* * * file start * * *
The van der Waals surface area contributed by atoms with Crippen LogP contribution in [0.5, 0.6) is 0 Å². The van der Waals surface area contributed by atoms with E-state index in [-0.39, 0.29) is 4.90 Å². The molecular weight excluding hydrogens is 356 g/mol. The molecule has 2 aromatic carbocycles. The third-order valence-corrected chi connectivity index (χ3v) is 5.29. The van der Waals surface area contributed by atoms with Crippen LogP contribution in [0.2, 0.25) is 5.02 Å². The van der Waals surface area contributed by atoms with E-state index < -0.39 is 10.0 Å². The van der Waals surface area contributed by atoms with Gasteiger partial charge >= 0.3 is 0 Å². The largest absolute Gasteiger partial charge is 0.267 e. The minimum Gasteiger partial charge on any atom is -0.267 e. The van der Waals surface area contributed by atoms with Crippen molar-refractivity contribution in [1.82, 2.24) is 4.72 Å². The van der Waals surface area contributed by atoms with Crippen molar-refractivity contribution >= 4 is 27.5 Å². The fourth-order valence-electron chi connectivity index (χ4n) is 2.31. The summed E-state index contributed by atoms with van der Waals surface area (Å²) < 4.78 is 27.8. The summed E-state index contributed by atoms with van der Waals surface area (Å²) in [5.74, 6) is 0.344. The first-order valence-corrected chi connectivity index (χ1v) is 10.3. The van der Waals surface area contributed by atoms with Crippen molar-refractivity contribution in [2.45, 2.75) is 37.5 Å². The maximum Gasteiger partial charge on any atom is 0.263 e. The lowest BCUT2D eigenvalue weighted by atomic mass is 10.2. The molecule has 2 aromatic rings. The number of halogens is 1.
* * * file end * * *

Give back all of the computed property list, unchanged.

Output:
The van der Waals surface area contributed by atoms with Crippen LogP contribution in [0.5, 0.6) is 0 Å². The van der Waals surface area contributed by atoms with E-state index in [-0.39, 0.29) is 4.90 Å². The molecular weight excluding hydrogens is 356 g/mol. The molecule has 2 aromatic carbocycles. The third-order valence-corrected chi connectivity index (χ3v) is 5.29. The van der Waals surface area contributed by atoms with Crippen LogP contribution in [0.2, 0.25) is 5.02 Å². The van der Waals surface area contributed by atoms with E-state index < -0.39 is 10.0 Å². The van der Waals surface area contributed by atoms with Gasteiger partial charge >= 0.3 is 0 Å². The largest absolute Gasteiger partial charge is 0.267 e. The minimum Gasteiger partial charge on any atom is -0.267 e. The van der Waals surface area contributed by atoms with Crippen molar-refractivity contribution in [1.82, 2.24) is 4.72 Å². The van der Waals surface area contributed by atoms with Crippen molar-refractivity contribution >= 4 is 27.5 Å². The fourth-order valence-electron chi connectivity index (χ4n) is 2.31. The summed E-state index contributed by atoms with van der Waals surface area (Å²) < 4.78 is 27.8. The summed E-state index contributed by atoms with van der Waals surface area (Å²) in [5.74, 6) is 0.344. The first-order valence-corrected chi connectivity index (χ1v) is 10.3. The van der Waals surface area contributed by atoms with Crippen molar-refractivity contribution in [2.45, 2.75) is 37.5 Å². The maximum Gasteiger partial charge on any atom is 0.263 e. The lowest BCUT2D eigenvalue weighted by atomic mass is 10.2. The molecule has 2 aromatic rings. The number of halogens is 1.